One of the best ways to create a channel brand is through a special type of on-air promos known as an image spot, or an ID.  There's often no tune-in information for a show, and there isn't always a web address for you to go to.  What image spots do best is set the mood for the viewer, they get them excited about what the channel has to offer, how it makes them feel, and what it makes them think.  Image spots speak to the core of a channel and resonate within their most dedicated viewers.  In some sense, an image spot is a "thank you" to the loyal followers of the brand, but letting them know that the channel is dedicated to them.

 

A good example for a well established network brand would be USA's "Characters Welcome" campaign.  It was highly visible, unique, and memorable.

 

 

 

How does a channel establish its brand?

 

A network will often develop a "style guide" for the channel during a redesign period, which will determine the look and the feel of the brand, while providing rules and guidelines that control the visual and design style for the channel.  Every aspect of the visual design of a channel is outlined down to the exact pixel, so that any internal department or third-party design company can adhere to the established system.  Font size, channel bug location, which words get capitalized, color schemes, promo graphics and time stamps, and even sounds get outlined in a channel's style guide.  A branding/design company will work in a tandem with a channel's creative services/broadcast design teams to work out the look and feel of a channel's design.  They will then create a system of spec sheets and demo reels for the network's to share with its production teams and outsourced companies so that they can comply with the new design standards.  Below are some examples of what a demo reel and spec sheets look like for new channel designs.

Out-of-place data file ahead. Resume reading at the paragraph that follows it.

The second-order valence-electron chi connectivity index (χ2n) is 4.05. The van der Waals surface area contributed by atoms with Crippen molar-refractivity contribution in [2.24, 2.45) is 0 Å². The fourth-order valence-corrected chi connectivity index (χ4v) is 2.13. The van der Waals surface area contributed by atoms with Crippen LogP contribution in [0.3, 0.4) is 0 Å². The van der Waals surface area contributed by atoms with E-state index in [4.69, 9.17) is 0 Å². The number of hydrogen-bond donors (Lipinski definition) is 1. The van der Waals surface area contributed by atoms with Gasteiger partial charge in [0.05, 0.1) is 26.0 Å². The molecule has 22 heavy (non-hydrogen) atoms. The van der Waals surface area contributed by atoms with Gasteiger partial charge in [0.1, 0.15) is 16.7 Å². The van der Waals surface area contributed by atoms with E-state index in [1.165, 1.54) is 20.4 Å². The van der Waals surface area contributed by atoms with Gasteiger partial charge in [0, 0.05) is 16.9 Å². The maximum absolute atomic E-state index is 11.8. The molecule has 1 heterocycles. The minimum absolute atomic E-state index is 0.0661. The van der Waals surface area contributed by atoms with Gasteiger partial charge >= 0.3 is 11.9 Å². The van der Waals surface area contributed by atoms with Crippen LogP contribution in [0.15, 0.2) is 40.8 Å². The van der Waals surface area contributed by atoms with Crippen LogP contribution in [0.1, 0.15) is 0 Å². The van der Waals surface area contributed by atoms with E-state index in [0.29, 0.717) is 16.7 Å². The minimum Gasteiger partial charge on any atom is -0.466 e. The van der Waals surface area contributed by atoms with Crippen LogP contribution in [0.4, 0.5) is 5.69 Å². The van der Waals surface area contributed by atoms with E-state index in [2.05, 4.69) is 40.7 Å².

This video is a reel for a new set of network graphics for the IFC channel.  The video highlights what the channel bug, color schemes, font choices, promo end-pages, tune-in information, and image promos will look like.

 

Additional resources provided by the style guide will detmine what all the information panes look like.  This includes pages that display tune-in times, show titles, ratings information, internet tosses, credit segments, and multi-show programming line-up menus.

 

Logo designs:

 

Title Cards/Tune-in information specs - These sheets show how producers would format any informational text within their promos, with the title of the show in question, as well as it's tune-in time (any in this case, the times of repeat airings of the show):

 

Programming menus - When inventory is tight, or a block of programming isn't on the promotion priority list per se, a channel can create a series of menus to promote large blocks of time with only a little dent in their promo inventory for the day:

 

Promo end-pages - These are examples of how the new style guide suggests formatting the very last few seconds or frames of a promo.  They usually include a full title, tune-in information, and still or video footage from the show/movie being focused on:

 

Credits/Credit squeeze specs - In order to save time and inventory, most channel's "squeeze" the credits of shows or movies in order to fit additional video content over the credit segment.  Below is an example of how IFC would squeeze the credits of movies to allow for tune-in promo elements to air over top:

 

And just to prove that design is measured to the pixel, here is a still from a TeenNick re-brand spec document - It outlines the exact placement of the channel bug as well and size and placement of talent stills and text within the frame:

*Rebrand images/videos privded by Feel Good Anyway and Loyalkaspar.